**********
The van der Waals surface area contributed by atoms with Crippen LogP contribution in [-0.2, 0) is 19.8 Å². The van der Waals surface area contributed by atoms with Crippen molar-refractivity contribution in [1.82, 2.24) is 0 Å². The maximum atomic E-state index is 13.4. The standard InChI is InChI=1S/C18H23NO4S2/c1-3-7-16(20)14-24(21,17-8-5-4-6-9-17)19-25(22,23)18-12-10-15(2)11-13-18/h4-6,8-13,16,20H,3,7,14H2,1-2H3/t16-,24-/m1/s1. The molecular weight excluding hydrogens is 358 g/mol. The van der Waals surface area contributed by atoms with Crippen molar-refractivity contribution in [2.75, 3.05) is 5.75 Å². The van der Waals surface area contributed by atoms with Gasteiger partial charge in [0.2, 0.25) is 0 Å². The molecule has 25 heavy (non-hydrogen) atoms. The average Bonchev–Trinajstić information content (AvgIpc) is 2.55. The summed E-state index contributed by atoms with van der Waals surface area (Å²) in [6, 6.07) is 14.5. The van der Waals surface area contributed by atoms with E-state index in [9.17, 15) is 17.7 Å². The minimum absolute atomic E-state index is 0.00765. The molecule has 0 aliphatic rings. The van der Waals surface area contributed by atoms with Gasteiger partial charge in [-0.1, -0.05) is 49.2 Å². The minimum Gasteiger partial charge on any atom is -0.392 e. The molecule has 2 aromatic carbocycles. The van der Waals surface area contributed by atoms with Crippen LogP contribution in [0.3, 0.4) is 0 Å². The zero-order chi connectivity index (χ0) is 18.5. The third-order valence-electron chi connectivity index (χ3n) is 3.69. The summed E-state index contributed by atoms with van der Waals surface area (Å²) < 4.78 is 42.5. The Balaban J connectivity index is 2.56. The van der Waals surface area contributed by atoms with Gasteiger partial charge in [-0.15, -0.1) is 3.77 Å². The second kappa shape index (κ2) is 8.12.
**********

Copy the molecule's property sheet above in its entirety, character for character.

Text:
The van der Waals surface area contributed by atoms with Crippen LogP contribution in [-0.2, 0) is 19.8 Å². The van der Waals surface area contributed by atoms with Crippen molar-refractivity contribution in [1.82, 2.24) is 0 Å². The maximum atomic E-state index is 13.4. The standard InChI is InChI=1S/C18H23NO4S2/c1-3-7-16(20)14-24(21,17-8-5-4-6-9-17)19-25(22,23)18-12-10-15(2)11-13-18/h4-6,8-13,16,20H,3,7,14H2,1-2H3/t16-,24-/m1/s1. The molecular weight excluding hydrogens is 358 g/mol. The van der Waals surface area contributed by atoms with Crippen molar-refractivity contribution in [2.75, 3.05) is 5.75 Å². The van der Waals surface area contributed by atoms with Gasteiger partial charge in [0.2, 0.25) is 0 Å². The molecule has 25 heavy (non-hydrogen) atoms. The average Bonchev–Trinajstić information content (AvgIpc) is 2.55. The summed E-state index contributed by atoms with van der Waals surface area (Å²) in [6, 6.07) is 14.5. The van der Waals surface area contributed by atoms with E-state index in [9.17, 15) is 17.7 Å². The minimum absolute atomic E-state index is 0.00765. The molecule has 0 aliphatic rings. The van der Waals surface area contributed by atoms with Gasteiger partial charge in [-0.1, -0.05) is 49.2 Å². The minimum Gasteiger partial charge on any atom is -0.392 e. The molecule has 2 aromatic carbocycles. The van der Waals surface area contributed by atoms with Crippen LogP contribution in [0.3, 0.4) is 0 Å². The zero-order chi connectivity index (χ0) is 18.5. The third-order valence-electron chi connectivity index (χ3n) is 3.69. The summed E-state index contributed by atoms with van der Waals surface area (Å²) < 4.78 is 42.5. The Balaban J connectivity index is 2.56. The van der Waals surface area contributed by atoms with Gasteiger partial charge in [-0.15, -0.1) is 3.77 Å². The second kappa shape index (κ2) is 8.12.